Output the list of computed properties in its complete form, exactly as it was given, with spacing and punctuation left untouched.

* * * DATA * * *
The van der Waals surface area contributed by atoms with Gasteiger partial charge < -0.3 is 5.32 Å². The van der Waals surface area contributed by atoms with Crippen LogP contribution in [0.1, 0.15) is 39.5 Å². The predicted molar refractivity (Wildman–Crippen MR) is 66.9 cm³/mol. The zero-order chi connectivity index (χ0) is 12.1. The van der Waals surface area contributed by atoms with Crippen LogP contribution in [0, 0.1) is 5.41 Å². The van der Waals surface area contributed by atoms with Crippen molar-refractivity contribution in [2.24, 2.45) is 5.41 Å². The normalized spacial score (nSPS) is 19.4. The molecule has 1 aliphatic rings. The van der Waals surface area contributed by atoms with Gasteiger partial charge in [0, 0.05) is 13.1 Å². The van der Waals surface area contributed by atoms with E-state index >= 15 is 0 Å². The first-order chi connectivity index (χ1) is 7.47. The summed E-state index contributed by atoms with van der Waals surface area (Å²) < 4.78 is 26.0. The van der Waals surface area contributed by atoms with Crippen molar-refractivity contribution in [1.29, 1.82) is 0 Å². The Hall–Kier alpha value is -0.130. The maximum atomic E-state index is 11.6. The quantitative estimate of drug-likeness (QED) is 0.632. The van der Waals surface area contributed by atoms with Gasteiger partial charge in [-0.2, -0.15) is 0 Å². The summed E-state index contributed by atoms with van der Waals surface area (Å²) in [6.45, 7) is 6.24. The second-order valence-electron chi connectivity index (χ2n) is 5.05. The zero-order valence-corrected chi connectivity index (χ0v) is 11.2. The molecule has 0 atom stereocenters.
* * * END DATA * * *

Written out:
The van der Waals surface area contributed by atoms with Gasteiger partial charge < -0.3 is 5.32 Å². The van der Waals surface area contributed by atoms with Crippen LogP contribution in [0.1, 0.15) is 39.5 Å². The predicted molar refractivity (Wildman–Crippen MR) is 66.9 cm³/mol. The zero-order chi connectivity index (χ0) is 12.1. The van der Waals surface area contributed by atoms with Crippen LogP contribution in [0, 0.1) is 5.41 Å². The van der Waals surface area contributed by atoms with Crippen molar-refractivity contribution in [2.24, 2.45) is 5.41 Å². The normalized spacial score (nSPS) is 19.4. The molecule has 1 aliphatic rings. The van der Waals surface area contributed by atoms with Gasteiger partial charge in [0, 0.05) is 13.1 Å². The van der Waals surface area contributed by atoms with E-state index >= 15 is 0 Å². The first-order chi connectivity index (χ1) is 7.47. The summed E-state index contributed by atoms with van der Waals surface area (Å²) < 4.78 is 26.0. The van der Waals surface area contributed by atoms with Crippen molar-refractivity contribution in [1.29, 1.82) is 0 Å². The Hall–Kier alpha value is -0.130. The maximum atomic E-state index is 11.6. The quantitative estimate of drug-likeness (QED) is 0.632. The van der Waals surface area contributed by atoms with Gasteiger partial charge in [-0.2, -0.15) is 0 Å². The summed E-state index contributed by atoms with van der Waals surface area (Å²) in [6.45, 7) is 6.24. The second-order valence-electron chi connectivity index (χ2n) is 5.05. The zero-order valence-corrected chi connectivity index (χ0v) is 11.2. The molecule has 0 atom stereocenters.